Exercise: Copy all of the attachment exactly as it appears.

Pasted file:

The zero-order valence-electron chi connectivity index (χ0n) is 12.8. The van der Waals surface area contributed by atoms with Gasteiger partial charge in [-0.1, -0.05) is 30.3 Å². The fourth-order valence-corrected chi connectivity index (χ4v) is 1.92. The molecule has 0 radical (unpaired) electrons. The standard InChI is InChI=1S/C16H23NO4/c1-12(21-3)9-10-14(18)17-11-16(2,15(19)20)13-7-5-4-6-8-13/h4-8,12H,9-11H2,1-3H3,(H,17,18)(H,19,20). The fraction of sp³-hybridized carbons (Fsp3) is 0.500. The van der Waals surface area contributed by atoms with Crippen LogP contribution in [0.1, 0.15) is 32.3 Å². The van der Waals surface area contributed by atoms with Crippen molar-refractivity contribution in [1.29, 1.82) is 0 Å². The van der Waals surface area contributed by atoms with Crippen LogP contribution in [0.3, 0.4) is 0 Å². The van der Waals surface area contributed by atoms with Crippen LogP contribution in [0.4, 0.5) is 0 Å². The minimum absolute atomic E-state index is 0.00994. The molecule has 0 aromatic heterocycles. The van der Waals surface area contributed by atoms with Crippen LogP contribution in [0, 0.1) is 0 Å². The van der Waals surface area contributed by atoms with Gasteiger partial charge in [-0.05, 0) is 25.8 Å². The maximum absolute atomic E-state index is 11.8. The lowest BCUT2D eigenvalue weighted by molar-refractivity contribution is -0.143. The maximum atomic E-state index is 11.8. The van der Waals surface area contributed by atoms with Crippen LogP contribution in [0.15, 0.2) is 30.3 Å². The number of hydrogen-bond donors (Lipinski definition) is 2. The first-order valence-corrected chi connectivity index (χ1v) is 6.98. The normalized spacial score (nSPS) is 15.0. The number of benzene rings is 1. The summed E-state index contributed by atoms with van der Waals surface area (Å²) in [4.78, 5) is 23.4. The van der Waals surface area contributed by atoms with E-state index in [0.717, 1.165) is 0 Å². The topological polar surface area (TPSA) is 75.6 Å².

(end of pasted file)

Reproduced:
The zero-order valence-electron chi connectivity index (χ0n) is 12.8. The van der Waals surface area contributed by atoms with Gasteiger partial charge in [-0.1, -0.05) is 30.3 Å². The fourth-order valence-corrected chi connectivity index (χ4v) is 1.92. The molecule has 0 radical (unpaired) electrons. The standard InChI is InChI=1S/C16H23NO4/c1-12(21-3)9-10-14(18)17-11-16(2,15(19)20)13-7-5-4-6-8-13/h4-8,12H,9-11H2,1-3H3,(H,17,18)(H,19,20). The fraction of sp³-hybridized carbons (Fsp3) is 0.500. The van der Waals surface area contributed by atoms with Crippen LogP contribution in [0.1, 0.15) is 32.3 Å². The van der Waals surface area contributed by atoms with Crippen molar-refractivity contribution in [1.29, 1.82) is 0 Å². The van der Waals surface area contributed by atoms with Crippen LogP contribution in [0.3, 0.4) is 0 Å². The van der Waals surface area contributed by atoms with Crippen LogP contribution in [0.4, 0.5) is 0 Å². The minimum absolute atomic E-state index is 0.00994. The molecule has 0 aromatic heterocycles. The van der Waals surface area contributed by atoms with Crippen LogP contribution in [0, 0.1) is 0 Å². The van der Waals surface area contributed by atoms with Gasteiger partial charge in [-0.05, 0) is 25.8 Å². The maximum absolute atomic E-state index is 11.8. The lowest BCUT2D eigenvalue weighted by molar-refractivity contribution is -0.143. The maximum atomic E-state index is 11.8. The van der Waals surface area contributed by atoms with Crippen LogP contribution in [0.15, 0.2) is 30.3 Å². The number of hydrogen-bond donors (Lipinski definition) is 2. The first-order valence-corrected chi connectivity index (χ1v) is 6.98. The normalized spacial score (nSPS) is 15.0. The number of benzene rings is 1. The summed E-state index contributed by atoms with van der Waals surface area (Å²) in [4.78, 5) is 23.4. The van der Waals surface area contributed by atoms with E-state index in [0.717, 1.165) is 0 Å². The topological polar surface area (TPSA) is 75.6 Å².